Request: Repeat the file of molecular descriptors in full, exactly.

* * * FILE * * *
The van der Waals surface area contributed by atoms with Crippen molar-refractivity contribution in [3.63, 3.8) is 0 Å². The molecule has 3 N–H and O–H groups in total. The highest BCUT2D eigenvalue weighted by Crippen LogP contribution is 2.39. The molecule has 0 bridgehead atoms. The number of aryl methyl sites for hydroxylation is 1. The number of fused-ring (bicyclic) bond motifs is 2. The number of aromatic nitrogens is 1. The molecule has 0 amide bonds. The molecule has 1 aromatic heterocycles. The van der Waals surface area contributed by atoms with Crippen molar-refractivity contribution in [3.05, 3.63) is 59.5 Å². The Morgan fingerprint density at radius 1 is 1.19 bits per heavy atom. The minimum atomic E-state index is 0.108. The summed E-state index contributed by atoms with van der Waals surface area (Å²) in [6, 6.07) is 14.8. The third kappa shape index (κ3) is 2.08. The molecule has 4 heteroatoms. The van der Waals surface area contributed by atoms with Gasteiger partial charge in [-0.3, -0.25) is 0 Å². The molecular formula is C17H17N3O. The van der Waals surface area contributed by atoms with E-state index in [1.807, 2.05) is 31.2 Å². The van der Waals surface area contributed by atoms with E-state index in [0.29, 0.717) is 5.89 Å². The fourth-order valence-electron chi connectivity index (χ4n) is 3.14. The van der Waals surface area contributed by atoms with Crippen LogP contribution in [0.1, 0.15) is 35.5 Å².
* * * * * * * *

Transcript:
The van der Waals surface area contributed by atoms with Crippen molar-refractivity contribution in [3.63, 3.8) is 0 Å². The molecule has 3 N–H and O–H groups in total. The highest BCUT2D eigenvalue weighted by Crippen LogP contribution is 2.39. The molecule has 0 bridgehead atoms. The number of aryl methyl sites for hydroxylation is 1. The number of fused-ring (bicyclic) bond motifs is 2. The number of aromatic nitrogens is 1. The molecule has 0 amide bonds. The molecule has 1 aromatic heterocycles. The van der Waals surface area contributed by atoms with Crippen molar-refractivity contribution in [3.05, 3.63) is 59.5 Å². The Morgan fingerprint density at radius 1 is 1.19 bits per heavy atom. The minimum atomic E-state index is 0.108. The summed E-state index contributed by atoms with van der Waals surface area (Å²) in [6, 6.07) is 14.8. The third kappa shape index (κ3) is 2.08. The molecule has 4 heteroatoms. The van der Waals surface area contributed by atoms with Gasteiger partial charge in [-0.3, -0.25) is 0 Å². The molecular formula is C17H17N3O. The van der Waals surface area contributed by atoms with E-state index in [1.807, 2.05) is 31.2 Å². The van der Waals surface area contributed by atoms with E-state index in [0.29, 0.717) is 5.89 Å². The fourth-order valence-electron chi connectivity index (χ4n) is 3.14. The van der Waals surface area contributed by atoms with Crippen LogP contribution in [0.1, 0.15) is 35.5 Å².